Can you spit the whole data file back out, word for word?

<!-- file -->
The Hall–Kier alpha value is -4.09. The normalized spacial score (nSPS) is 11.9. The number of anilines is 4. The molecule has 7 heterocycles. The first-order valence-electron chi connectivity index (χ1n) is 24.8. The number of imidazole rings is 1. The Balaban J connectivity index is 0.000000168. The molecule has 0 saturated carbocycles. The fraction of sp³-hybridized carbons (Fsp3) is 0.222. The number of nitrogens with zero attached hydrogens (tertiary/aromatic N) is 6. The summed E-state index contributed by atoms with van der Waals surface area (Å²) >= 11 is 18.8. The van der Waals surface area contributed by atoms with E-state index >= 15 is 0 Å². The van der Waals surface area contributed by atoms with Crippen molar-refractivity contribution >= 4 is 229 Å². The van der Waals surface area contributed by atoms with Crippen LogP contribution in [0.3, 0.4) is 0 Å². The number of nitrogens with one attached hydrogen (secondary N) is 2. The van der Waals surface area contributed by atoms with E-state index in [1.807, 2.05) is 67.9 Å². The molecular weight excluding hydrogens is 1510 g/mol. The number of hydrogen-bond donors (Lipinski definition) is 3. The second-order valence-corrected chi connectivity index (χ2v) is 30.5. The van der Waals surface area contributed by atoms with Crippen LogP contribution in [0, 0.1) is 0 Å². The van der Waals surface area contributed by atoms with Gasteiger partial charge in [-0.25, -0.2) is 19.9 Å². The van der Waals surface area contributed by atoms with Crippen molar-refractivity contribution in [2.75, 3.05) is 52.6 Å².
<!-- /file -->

The Hall–Kier alpha value is -4.09. The normalized spacial score (nSPS) is 11.9. The number of anilines is 4. The molecule has 7 heterocycles. The first-order valence-electron chi connectivity index (χ1n) is 24.8. The number of imidazole rings is 1. The Balaban J connectivity index is 0.000000168. The molecule has 0 saturated carbocycles. The fraction of sp³-hybridized carbons (Fsp3) is 0.222. The number of nitrogens with zero attached hydrogens (tertiary/aromatic N) is 6. The summed E-state index contributed by atoms with van der Waals surface area (Å²) >= 11 is 18.8. The van der Waals surface area contributed by atoms with E-state index >= 15 is 0 Å². The van der Waals surface area contributed by atoms with Crippen molar-refractivity contribution >= 4 is 229 Å². The van der Waals surface area contributed by atoms with Crippen LogP contribution in [0.3, 0.4) is 0 Å². The number of nitrogens with one attached hydrogen (secondary N) is 2. The van der Waals surface area contributed by atoms with E-state index in [1.807, 2.05) is 67.9 Å². The molecular weight excluding hydrogens is 1510 g/mol. The number of hydrogen-bond donors (Lipinski definition) is 3. The second-order valence-corrected chi connectivity index (χ2v) is 30.5. The van der Waals surface area contributed by atoms with Crippen LogP contribution in [0, 0.1) is 0 Å². The van der Waals surface area contributed by atoms with Gasteiger partial charge in [-0.25, -0.2) is 19.9 Å². The van der Waals surface area contributed by atoms with Crippen molar-refractivity contribution in [2.75, 3.05) is 52.6 Å².